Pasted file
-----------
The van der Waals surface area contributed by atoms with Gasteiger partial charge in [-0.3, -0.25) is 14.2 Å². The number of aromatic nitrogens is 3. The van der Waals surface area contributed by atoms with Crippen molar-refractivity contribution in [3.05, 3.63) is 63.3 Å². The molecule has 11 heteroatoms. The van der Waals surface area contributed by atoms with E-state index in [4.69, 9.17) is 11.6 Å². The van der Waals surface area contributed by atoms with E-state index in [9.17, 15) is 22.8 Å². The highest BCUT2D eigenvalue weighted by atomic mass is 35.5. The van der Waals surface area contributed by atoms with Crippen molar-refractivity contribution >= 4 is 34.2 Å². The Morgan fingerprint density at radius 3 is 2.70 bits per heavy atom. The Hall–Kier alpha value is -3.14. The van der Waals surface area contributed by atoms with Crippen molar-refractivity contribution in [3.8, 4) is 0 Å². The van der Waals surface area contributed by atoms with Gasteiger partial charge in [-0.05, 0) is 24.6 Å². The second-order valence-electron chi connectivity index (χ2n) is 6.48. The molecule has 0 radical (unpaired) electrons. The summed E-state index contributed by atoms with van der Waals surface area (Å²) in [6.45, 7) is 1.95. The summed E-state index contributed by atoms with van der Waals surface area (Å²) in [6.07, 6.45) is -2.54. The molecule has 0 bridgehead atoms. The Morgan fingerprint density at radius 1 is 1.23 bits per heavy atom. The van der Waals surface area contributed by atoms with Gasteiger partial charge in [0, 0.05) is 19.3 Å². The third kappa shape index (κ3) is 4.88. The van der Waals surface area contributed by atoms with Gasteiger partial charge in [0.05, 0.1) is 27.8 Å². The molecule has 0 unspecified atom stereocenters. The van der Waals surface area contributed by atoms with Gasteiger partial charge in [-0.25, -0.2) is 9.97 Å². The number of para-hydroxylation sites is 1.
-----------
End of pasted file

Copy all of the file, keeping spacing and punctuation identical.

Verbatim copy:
The van der Waals surface area contributed by atoms with Gasteiger partial charge in [-0.3, -0.25) is 14.2 Å². The number of aromatic nitrogens is 3. The van der Waals surface area contributed by atoms with Crippen molar-refractivity contribution in [3.05, 3.63) is 63.3 Å². The molecule has 11 heteroatoms. The van der Waals surface area contributed by atoms with E-state index in [4.69, 9.17) is 11.6 Å². The van der Waals surface area contributed by atoms with E-state index in [9.17, 15) is 22.8 Å². The highest BCUT2D eigenvalue weighted by atomic mass is 35.5. The van der Waals surface area contributed by atoms with Crippen molar-refractivity contribution >= 4 is 34.2 Å². The Morgan fingerprint density at radius 3 is 2.70 bits per heavy atom. The Hall–Kier alpha value is -3.14. The van der Waals surface area contributed by atoms with Crippen molar-refractivity contribution in [3.8, 4) is 0 Å². The van der Waals surface area contributed by atoms with Gasteiger partial charge in [-0.05, 0) is 24.6 Å². The second-order valence-electron chi connectivity index (χ2n) is 6.48. The molecule has 0 radical (unpaired) electrons. The summed E-state index contributed by atoms with van der Waals surface area (Å²) in [6.45, 7) is 1.95. The summed E-state index contributed by atoms with van der Waals surface area (Å²) in [6.07, 6.45) is -2.54. The molecule has 0 bridgehead atoms. The Morgan fingerprint density at radius 1 is 1.23 bits per heavy atom. The van der Waals surface area contributed by atoms with Gasteiger partial charge in [0, 0.05) is 19.3 Å². The third kappa shape index (κ3) is 4.88. The van der Waals surface area contributed by atoms with Gasteiger partial charge in [0.05, 0.1) is 27.8 Å². The molecule has 0 unspecified atom stereocenters. The van der Waals surface area contributed by atoms with Gasteiger partial charge in [-0.25, -0.2) is 9.97 Å². The number of para-hydroxylation sites is 1.